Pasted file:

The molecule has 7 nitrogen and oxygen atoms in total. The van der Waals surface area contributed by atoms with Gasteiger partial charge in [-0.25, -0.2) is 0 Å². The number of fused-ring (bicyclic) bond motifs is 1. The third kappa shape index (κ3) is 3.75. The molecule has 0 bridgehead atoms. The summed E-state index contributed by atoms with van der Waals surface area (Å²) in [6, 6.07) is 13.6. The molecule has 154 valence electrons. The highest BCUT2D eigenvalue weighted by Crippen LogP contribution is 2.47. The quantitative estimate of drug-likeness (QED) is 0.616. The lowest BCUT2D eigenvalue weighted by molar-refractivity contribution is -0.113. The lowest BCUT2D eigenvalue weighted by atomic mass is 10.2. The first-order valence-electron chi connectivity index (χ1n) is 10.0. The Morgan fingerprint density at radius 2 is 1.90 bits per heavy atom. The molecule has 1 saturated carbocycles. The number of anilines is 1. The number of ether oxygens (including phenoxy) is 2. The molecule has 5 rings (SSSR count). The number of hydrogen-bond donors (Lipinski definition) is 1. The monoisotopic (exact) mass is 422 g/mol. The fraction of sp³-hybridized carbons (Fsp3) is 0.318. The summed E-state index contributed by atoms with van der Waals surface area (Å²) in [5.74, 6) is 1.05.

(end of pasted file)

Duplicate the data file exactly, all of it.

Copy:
The molecule has 7 nitrogen and oxygen atoms in total. The van der Waals surface area contributed by atoms with Gasteiger partial charge in [-0.25, -0.2) is 0 Å². The number of fused-ring (bicyclic) bond motifs is 1. The third kappa shape index (κ3) is 3.75. The molecule has 0 bridgehead atoms. The summed E-state index contributed by atoms with van der Waals surface area (Å²) in [6, 6.07) is 13.6. The molecule has 154 valence electrons. The highest BCUT2D eigenvalue weighted by Crippen LogP contribution is 2.47. The quantitative estimate of drug-likeness (QED) is 0.616. The lowest BCUT2D eigenvalue weighted by molar-refractivity contribution is -0.113. The lowest BCUT2D eigenvalue weighted by atomic mass is 10.2. The first-order valence-electron chi connectivity index (χ1n) is 10.0. The Morgan fingerprint density at radius 2 is 1.90 bits per heavy atom. The molecule has 1 saturated carbocycles. The number of anilines is 1. The number of ether oxygens (including phenoxy) is 2. The molecule has 5 rings (SSSR count). The number of hydrogen-bond donors (Lipinski definition) is 1. The monoisotopic (exact) mass is 422 g/mol. The fraction of sp³-hybridized carbons (Fsp3) is 0.318. The summed E-state index contributed by atoms with van der Waals surface area (Å²) in [5.74, 6) is 1.05.